Difference between revisions of "Lua: Numbers"
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{{Lua}}  {{Lua}}  
−  Lua supports one '''number''' datatype, which are generally  +  Lua supports one '''number''' datatype, which are generally C doubles. They perform the usual purpose of representing numerical data. 
−  Numbers can be specified in the common decimal format (with a possible exponent and sign) or  +  Numbers can be specified in the common decimal format (with a possible exponent and sign) or hexadecimal format. Numbers can always be coerced, or converted, into [[Lua: Stringsstrings]], but the reverse is not always true. String to number coercion can be attempted with <tt>tonumber()</tt>, which will return <tt>nil</tt> if the coercion is not possible. 
−  Because doubles are used, and they are subject to precision loss, equality comparisons  +  Because doubles are used, and they are subject to precision loss, equality comparisons could cause problems; fortunately, doubles can also exactly represent integers and these issues will not occur as long as the number does not end up getting a fractional component (such as through division). The integer range that can be represented exactly with doubles is [2<sup>52</sup>, 2<sup>52</sup>  1] (about ±4.5 {{dot}} 10<sup>15</sup>), though without using <tt>string.format</tt> anything larger than 10<sup>14</sup> or smaller than 10<sup>14</sup> will be printed in scientific notation. Integer precision will be lost if doubles exceed their range.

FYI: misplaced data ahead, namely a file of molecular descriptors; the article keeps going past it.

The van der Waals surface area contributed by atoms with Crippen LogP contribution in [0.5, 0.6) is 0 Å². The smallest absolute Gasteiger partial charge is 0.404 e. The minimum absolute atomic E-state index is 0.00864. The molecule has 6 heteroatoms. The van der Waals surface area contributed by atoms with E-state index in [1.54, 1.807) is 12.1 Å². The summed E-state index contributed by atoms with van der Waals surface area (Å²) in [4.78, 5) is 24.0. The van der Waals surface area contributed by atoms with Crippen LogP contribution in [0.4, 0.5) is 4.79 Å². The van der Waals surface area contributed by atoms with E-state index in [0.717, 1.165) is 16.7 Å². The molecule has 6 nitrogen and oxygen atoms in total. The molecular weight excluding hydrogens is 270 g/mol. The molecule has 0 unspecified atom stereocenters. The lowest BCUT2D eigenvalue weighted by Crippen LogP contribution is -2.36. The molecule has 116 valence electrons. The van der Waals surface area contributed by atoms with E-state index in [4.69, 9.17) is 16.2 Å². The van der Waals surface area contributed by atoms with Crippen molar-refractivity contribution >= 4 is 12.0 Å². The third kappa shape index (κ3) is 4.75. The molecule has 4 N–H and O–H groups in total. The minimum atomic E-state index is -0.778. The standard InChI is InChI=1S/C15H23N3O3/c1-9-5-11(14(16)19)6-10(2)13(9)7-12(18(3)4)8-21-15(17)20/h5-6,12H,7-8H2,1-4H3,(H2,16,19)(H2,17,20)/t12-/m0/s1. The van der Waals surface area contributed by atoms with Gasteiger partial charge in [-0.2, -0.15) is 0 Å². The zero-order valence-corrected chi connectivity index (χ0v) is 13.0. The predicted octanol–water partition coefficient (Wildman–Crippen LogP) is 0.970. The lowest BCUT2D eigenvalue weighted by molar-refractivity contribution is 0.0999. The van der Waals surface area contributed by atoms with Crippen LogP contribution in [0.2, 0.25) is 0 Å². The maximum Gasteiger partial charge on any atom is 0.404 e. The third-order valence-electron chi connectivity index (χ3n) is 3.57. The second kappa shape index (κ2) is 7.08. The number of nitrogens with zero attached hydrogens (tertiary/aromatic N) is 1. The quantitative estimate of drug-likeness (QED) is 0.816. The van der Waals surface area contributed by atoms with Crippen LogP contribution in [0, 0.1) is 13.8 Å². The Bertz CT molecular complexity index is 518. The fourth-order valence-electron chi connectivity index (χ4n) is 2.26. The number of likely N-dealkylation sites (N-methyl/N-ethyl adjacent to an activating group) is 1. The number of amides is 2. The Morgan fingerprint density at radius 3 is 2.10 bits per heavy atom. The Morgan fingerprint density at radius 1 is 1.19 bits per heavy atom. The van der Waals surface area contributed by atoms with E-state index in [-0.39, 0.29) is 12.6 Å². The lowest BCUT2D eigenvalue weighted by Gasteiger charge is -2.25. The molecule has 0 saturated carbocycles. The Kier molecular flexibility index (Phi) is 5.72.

The <tt>math</tt> library is used to perform more complex operations on numbers, but basic arithmetic is part of the core language.  The <tt>math</tt> library is used to perform more complex operations on numbers, but basic arithmetic is part of the core language.  
Unlike many other languages, 0 is considered to be <tt>true</tt> in a [[Lua: Booleansboolean]] context.  Unlike many other languages, 0 is considered to be <tt>true</tt> in a [[Lua: Booleansboolean]] context. 
Latest revision as of 20:30, 27 August 2013
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Lua supports one number datatype, which are generally C doubles. They perform the usual purpose of representing numerical data.
Numbers can be specified in the common decimal format (with a possible exponent and sign) or hexadecimal format. Numbers can always be coerced, or converted, into strings, but the reverse is not always true. String to number coercion can be attempted with tonumber(), which will return nil if the coercion is not possible.
Because doubles are used, and they are subject to precision loss, equality comparisons could cause problems; fortunately, doubles can also exactly represent integers and these issues will not occur as long as the number does not end up getting a fractional component (such as through division). The integer range that can be represented exactly with doubles is [2^{52}, 2^{52}  1] (about ±4.5 · 10^{15}), though without using string.format anything larger than 10^{14} or smaller than 10^{14} will be printed in scientific notation. Integer precision will be lost if doubles exceed their range.
The math library is used to perform more complex operations on numbers, but basic arithmetic is part of the core language.
Unlike many other languages, 0 is considered to be true in a boolean context.